But what is “especially sad and disedifying” to him is “the preoccupation of all too many clergy with the dubious blandish­ments of contemporary psychol­ogy and psychiatry,” whereby “‘pastoral counseling,’ for in­stance, becomes their major source of self-satisfaction.” He is “tired…of the unwarranted, undeserved acquiescence some ministers (and alas, recently, priests as well) show to various ‘experts’ who tell them about im­portant ‘relationships’…and about ‘mental health’ (whatever that is) and about the supposed ‘value’ of religion (the height of condescension) in a person’s so-­called ‘psychic economy.’”

Although Coles shudders at the way the catchwords of psy­chology have moved into life, as a kind of counterfeit currency where not only language is de­based, but values and manners too, he affirms an enduring at­tachment to his work as a psy­chiatrist. “Once smitten, for life smitten,” he says.

During his days as a pre-med and medical student, as he struggled to learn how to figure chemical valences and suchlike, Coles was tempted to chuck it all and study literature. But, as he says, he was talked out of these moods, and so he stayed with “qual and quan,” and all the “ologies” until he got his medical degree.

Still, in the midst of these trials he indulged his taste for good literature. “I remember reading [Tolstoy’s] Confession when I was in the second year of medical school, and immersed in the study of pathology and pharmacology,” Coles says. Tolstoy convinced him that self-congratu­latory skepticism, the mark of the “emancipated” intellect af­fected by some of the dealers in higher education, represents a species of ignorance from which those who are uneducated and who toil at manual labor are ex­empt. Like Tolstoy, Coles thinks those of this latter group have a wisdom of their own that enables them to confront better those prime afflictions of existence: suffering and death.

Coles has four pieces on Tolstoy in this book. He also has essays on other writers — such as Orwell, Silone, and Bernanos — but for two of his own time and land, Walker Percy and Flannery O’Connor, he seems to have a special appreciation. In “Walker Percy’s Christian Existentialism,” he says that Percy is “a spiritual diagnostician who also happens to have a wonderfully alive and sharp sense of humor, a major probing instrument for his spiri­tual analysis of our modern age.” This observation brings to mind a scene from Percy’s Love in the Ruins: young liberal Father Kev Kevin, ultimate sociologist, sitting in front of the readout panel of a machine that registers degrees of sexual performance.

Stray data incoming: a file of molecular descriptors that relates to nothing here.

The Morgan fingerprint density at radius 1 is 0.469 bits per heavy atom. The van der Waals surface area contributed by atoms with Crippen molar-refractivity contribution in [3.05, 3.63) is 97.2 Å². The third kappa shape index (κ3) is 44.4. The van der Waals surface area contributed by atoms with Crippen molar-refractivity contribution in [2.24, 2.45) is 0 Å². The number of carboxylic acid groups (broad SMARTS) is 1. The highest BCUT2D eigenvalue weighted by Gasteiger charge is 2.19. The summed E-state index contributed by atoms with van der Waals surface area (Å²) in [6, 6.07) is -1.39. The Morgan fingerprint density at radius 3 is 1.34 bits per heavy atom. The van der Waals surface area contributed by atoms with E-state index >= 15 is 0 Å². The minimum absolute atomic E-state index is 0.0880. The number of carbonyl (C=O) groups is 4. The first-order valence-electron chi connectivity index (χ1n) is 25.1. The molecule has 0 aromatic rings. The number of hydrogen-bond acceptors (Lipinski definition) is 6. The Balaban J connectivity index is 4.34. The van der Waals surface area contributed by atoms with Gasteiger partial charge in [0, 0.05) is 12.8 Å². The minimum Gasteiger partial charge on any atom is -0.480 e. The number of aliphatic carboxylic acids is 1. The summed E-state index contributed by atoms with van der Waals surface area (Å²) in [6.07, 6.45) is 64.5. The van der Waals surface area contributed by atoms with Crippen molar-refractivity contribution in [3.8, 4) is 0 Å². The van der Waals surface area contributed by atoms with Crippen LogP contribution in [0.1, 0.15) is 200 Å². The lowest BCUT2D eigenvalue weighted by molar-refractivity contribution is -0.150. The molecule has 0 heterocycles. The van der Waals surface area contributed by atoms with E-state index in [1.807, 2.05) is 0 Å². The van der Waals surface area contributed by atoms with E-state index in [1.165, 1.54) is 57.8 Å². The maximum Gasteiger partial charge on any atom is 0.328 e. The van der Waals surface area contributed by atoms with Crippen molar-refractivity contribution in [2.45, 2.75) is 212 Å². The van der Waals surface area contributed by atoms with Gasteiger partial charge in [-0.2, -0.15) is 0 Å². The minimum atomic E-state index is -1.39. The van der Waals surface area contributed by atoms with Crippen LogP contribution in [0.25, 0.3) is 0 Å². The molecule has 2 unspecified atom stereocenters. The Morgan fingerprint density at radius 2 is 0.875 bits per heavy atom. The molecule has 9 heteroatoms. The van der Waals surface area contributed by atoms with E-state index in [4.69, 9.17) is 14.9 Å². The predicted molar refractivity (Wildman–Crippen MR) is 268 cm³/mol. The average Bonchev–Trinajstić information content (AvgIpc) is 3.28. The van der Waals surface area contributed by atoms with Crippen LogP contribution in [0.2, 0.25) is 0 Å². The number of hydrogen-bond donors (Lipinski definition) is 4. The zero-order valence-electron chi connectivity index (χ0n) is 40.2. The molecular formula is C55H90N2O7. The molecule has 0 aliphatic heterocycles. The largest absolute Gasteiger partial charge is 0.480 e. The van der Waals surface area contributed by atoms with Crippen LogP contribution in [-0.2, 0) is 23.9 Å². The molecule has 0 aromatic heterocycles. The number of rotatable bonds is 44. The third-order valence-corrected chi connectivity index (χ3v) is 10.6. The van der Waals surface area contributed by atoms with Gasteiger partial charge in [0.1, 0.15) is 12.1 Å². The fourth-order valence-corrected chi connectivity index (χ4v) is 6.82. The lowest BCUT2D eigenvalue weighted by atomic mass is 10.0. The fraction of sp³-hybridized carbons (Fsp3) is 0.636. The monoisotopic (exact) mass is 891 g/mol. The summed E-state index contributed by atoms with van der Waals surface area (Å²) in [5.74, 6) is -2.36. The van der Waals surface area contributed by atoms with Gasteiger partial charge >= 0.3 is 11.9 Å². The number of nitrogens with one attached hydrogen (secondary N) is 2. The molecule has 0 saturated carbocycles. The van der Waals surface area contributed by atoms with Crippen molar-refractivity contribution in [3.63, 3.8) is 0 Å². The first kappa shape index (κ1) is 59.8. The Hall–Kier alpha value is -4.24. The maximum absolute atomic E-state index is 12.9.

Of Flannery O’Connor, Coles offers a similar appraisal. She had “taken stock” of “the hunger we have, persistent and insatiable, for one psychological cliché after another, for an ap­parently endless succession of so­ciological phrases, those explana­tory ‘contexts,’ which seem to mesmerize us, until a stale taste prompts yet another menu to be held up as (finally) the one that will settle the stomach for good.” Coles might have added that the “stale taste” returns, and the “contexts” become increasingly grotesque.

One of the “contexts” about which O’Connor wondered, says Coles, had to do with “the secu­lar messianic movements of this century….” She “wondered about those who offer transcen­dence, while forgetting the large shadow that always follows us, the immanent reality of our ev­eryday life….” The mystery of life and the shadow in which it moves is “a gift of God. Without it we have no choice, but self-in­toxication. Her ‘mystery,’ of course, had to do with the su­pernatural…. She only wanted us to understand where the wa­ter’s edge begins — at what point we are not exploring, but rather, imploring in our own name.”

Among the greatest people this age has produced is Edith Stein, the subject of a moving es­say. This brilliant scholar became a Catholic in 1922 and, then, nine year later, entered the Car­melite Order. She was of Jewish descent, and was put to death at Auschwitz in 1943.